That’s because a recent study suggests motorists are less likely to stop for an African American pedestrian in a crosswalk. A black pedestrian’s wait time at the curb was about 32 percent longer than a white person’s. Black pedestrians were about twice as likely as white pedestrians to be passed by multiple vehicles.
The small but provocative study — conducted by researchers at Portland State University in Oregon and the University of Arizona — suggests that biases just outside people’s conscious awareness can make them less likely to yield to minority pedestrians. And that could put those pedestrians at risk, said Kimberly B. Kahn, an assistant professor of social psychology at Portland State University.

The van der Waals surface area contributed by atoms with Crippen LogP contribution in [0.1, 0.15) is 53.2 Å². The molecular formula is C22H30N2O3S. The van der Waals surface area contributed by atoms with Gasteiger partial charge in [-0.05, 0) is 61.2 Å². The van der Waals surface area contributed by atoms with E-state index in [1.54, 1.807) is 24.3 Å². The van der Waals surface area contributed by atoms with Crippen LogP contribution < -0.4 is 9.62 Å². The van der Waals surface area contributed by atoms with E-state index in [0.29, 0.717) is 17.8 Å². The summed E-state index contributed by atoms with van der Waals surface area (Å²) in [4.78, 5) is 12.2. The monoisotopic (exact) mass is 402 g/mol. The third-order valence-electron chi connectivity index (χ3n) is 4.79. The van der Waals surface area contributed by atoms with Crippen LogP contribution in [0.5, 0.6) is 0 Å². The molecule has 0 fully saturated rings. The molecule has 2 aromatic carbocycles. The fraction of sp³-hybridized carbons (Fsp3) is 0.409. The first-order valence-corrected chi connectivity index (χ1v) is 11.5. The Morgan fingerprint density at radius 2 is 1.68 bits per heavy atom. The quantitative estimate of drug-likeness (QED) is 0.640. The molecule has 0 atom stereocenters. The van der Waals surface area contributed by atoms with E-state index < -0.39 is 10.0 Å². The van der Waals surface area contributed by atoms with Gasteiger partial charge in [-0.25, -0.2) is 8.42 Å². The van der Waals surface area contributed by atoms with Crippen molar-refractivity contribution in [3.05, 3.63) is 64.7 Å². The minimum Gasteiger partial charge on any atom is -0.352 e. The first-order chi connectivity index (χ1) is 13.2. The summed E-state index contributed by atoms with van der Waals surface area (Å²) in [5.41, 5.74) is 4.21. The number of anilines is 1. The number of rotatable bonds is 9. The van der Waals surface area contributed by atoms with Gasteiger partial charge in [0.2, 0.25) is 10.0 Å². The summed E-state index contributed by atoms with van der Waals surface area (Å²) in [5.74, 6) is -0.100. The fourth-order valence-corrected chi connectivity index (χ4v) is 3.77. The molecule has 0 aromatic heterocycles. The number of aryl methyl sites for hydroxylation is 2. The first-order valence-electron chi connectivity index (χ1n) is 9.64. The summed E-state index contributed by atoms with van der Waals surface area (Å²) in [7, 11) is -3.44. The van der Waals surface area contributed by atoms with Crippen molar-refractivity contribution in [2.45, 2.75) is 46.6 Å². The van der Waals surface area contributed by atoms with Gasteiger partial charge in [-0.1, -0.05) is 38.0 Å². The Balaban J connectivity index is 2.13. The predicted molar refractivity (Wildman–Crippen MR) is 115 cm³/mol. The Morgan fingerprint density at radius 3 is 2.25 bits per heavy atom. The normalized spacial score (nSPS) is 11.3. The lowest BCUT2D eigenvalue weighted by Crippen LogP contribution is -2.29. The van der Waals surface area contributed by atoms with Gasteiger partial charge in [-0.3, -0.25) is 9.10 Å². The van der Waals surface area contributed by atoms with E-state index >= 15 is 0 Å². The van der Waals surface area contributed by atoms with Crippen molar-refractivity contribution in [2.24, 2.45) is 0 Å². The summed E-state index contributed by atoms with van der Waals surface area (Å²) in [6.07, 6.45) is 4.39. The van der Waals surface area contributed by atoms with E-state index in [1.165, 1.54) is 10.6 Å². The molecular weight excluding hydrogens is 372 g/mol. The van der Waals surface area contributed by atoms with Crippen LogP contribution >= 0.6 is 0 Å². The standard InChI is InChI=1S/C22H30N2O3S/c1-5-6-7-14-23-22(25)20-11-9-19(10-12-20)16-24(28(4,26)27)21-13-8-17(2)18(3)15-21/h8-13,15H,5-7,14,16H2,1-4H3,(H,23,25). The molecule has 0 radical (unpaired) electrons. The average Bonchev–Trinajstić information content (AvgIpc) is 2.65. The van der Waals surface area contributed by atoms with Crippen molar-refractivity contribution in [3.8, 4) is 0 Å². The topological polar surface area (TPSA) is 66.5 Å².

Put another way: Not only do black men have to worry about being hassled — and possibly shot — by police for simply being black, they have to worry about being run over by motorists.